Brazil has been making strides over the past eight years, curbing deforestation rates by a staggering 70 per cent. But in this past year, the slow rustle of the forest has given way to the harsh drones of chainsaws and helicopters.
Between August 2012 and July 2013, the rate of deforestation increased by over one-quarter, or a whopping 28 per cent.
National and local policymakers are now blaming each other.
The real cause is recent Brazilian forest law reform. Brazilian law dictates that 80 per cent of forests in Amazon states and 50 per cent in other states must be left untouched. But negotiations between the legislature and the executive over the past year have created uncertainty over exceptions to these provisions.
Renato Farias, a local environment minister in the soy-producing Mato Grosso state explained that “in the process of reforming the Forest Code, local politicians promised concessions to agro-business and farmers.” Even though only some of the concessions were included in the legislation, “deforestation occurred during this time of uncertainty,” argues Farias.
At previous climate negotiations, Brazil had promised to halt and reverse its deforestation. This year, Poland plays host to the UN climate change negotiations in Warsaw. Here, Brazil has made a lot of noise about historical emissions, demanding more reductions from developed countries and more support for developing countries.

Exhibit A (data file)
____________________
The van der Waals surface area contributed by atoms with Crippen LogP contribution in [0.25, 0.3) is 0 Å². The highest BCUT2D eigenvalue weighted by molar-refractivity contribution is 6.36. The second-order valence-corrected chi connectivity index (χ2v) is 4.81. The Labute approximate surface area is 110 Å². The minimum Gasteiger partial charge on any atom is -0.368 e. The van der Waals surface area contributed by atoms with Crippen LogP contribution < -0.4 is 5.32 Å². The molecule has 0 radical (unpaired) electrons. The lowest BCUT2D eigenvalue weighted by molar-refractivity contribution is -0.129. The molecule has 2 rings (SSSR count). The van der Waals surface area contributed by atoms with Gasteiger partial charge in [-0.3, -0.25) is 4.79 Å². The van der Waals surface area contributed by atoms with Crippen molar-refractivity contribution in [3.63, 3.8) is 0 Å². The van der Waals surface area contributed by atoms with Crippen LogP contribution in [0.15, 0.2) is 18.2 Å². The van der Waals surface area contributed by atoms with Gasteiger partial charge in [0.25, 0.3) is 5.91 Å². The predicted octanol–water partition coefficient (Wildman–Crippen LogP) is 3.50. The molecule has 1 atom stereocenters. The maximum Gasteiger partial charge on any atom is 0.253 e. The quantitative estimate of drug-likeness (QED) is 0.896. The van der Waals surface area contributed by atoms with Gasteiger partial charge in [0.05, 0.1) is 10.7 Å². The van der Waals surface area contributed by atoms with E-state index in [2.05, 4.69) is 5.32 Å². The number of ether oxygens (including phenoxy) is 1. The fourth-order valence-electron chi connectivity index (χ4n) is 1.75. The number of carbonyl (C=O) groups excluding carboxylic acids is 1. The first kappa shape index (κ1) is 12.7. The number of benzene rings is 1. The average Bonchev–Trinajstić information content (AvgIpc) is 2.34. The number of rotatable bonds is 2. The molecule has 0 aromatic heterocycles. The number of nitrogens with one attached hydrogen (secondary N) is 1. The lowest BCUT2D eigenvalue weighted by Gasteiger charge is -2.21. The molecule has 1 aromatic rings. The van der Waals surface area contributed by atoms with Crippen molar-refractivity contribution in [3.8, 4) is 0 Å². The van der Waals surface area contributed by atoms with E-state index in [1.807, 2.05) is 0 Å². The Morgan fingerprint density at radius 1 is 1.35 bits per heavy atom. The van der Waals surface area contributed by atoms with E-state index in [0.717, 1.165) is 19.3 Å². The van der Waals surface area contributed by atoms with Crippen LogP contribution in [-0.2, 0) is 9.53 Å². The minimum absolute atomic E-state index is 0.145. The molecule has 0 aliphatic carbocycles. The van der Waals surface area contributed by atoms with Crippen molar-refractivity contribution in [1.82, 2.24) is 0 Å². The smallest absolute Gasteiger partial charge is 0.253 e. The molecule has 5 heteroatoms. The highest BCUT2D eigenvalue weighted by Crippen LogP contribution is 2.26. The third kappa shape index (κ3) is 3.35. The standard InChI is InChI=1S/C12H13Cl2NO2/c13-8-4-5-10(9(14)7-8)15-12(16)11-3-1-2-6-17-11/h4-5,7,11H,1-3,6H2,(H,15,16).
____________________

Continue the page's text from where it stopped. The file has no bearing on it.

Back home in the Amazon, however, doubt remains about whether its revised forest laws will even be respected.
Responding to the increase in monitoring and enforcement, loggers are now destroying smaller parcels of forest, but are still taking more wood and burning more land.
At the heart of the problem are small-scale farmers, who clear the land for plantations or cattle grazing. Lured by the higher prices they can fetch for soya or beef, their slash and burn techniques make them wealthy at a cost to the environment. The solution to Amazonian forestry is economics.
Laws could be strengthened to support farmers and improve their access to markets. This would require capacity building and training so that farmers produce sustainable products instead of cattle. Realistically for this to work, Brazil would also need to improve its infrastructure in isolated areas.
Up until now, Brazil has been a successful model that developing forestry nations such as Indonesia could emulate. Straddling the divide between rich and developing countries, Brazil is a protagonist in the climate story. Whether it plays the role of hero or villain remains an open question.
By Cécile Schneider with Lachie McKenzie, photo by Leonardo F. Freitas.
The original of this story is from The Verb. Reproduced with permission. The Verb is a newswire service focusing on the stories that matter. They are currently reporting from COP19. Follow them on Facebook and Twitter.